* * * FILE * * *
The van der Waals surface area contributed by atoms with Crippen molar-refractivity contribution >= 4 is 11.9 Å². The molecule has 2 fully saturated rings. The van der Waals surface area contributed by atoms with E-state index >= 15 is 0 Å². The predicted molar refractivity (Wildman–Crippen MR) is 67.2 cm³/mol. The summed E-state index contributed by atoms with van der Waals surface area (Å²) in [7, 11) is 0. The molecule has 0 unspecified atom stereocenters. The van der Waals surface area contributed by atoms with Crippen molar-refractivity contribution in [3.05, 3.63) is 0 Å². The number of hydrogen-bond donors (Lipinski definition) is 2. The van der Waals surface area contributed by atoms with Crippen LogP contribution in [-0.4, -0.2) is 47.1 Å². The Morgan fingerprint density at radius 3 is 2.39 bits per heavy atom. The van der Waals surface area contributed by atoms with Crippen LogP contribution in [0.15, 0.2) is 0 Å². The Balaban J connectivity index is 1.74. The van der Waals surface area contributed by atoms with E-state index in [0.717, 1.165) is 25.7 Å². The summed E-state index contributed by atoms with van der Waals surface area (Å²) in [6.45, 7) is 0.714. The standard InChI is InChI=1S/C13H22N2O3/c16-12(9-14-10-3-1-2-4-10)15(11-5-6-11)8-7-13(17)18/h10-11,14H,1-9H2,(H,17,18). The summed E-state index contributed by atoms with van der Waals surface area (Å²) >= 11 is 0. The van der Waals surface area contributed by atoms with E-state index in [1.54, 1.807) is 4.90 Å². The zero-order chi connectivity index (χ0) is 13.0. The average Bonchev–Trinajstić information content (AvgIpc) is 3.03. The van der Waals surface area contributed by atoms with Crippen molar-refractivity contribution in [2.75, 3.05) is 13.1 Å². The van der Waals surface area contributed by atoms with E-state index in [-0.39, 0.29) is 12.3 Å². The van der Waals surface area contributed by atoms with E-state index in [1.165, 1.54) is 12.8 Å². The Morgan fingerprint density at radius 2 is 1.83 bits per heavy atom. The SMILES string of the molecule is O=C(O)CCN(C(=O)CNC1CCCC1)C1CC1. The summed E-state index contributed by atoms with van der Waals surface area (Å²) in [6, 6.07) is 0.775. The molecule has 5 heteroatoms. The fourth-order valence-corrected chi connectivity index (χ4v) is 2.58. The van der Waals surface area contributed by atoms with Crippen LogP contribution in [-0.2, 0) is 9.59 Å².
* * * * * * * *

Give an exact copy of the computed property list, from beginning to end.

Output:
The van der Waals surface area contributed by atoms with Crippen molar-refractivity contribution >= 4 is 11.9 Å². The molecule has 2 fully saturated rings. The van der Waals surface area contributed by atoms with E-state index >= 15 is 0 Å². The predicted molar refractivity (Wildman–Crippen MR) is 67.2 cm³/mol. The summed E-state index contributed by atoms with van der Waals surface area (Å²) in [7, 11) is 0. The molecule has 0 unspecified atom stereocenters. The van der Waals surface area contributed by atoms with Crippen molar-refractivity contribution in [3.05, 3.63) is 0 Å². The number of hydrogen-bond donors (Lipinski definition) is 2. The van der Waals surface area contributed by atoms with Crippen LogP contribution in [-0.4, -0.2) is 47.1 Å². The Morgan fingerprint density at radius 3 is 2.39 bits per heavy atom. The van der Waals surface area contributed by atoms with Crippen LogP contribution in [0.15, 0.2) is 0 Å². The Balaban J connectivity index is 1.74. The van der Waals surface area contributed by atoms with E-state index in [0.717, 1.165) is 25.7 Å². The summed E-state index contributed by atoms with van der Waals surface area (Å²) in [6.45, 7) is 0.714. The standard InChI is InChI=1S/C13H22N2O3/c16-12(9-14-10-3-1-2-4-10)15(11-5-6-11)8-7-13(17)18/h10-11,14H,1-9H2,(H,17,18). The summed E-state index contributed by atoms with van der Waals surface area (Å²) >= 11 is 0. The van der Waals surface area contributed by atoms with E-state index in [1.54, 1.807) is 4.90 Å². The zero-order chi connectivity index (χ0) is 13.0. The average Bonchev–Trinajstić information content (AvgIpc) is 3.03. The van der Waals surface area contributed by atoms with Crippen molar-refractivity contribution in [2.75, 3.05) is 13.1 Å². The van der Waals surface area contributed by atoms with E-state index in [-0.39, 0.29) is 12.3 Å². The van der Waals surface area contributed by atoms with E-state index in [1.165, 1.54) is 12.8 Å². The Morgan fingerprint density at radius 2 is 1.83 bits per heavy atom. The SMILES string of the molecule is O=C(O)CCN(C(=O)CNC1CCCC1)C1CC1. The summed E-state index contributed by atoms with van der Waals surface area (Å²) in [6, 6.07) is 0.775. The molecule has 5 heteroatoms. The fourth-order valence-corrected chi connectivity index (χ4v) is 2.58. The van der Waals surface area contributed by atoms with Crippen LogP contribution in [-0.2, 0) is 9.59 Å².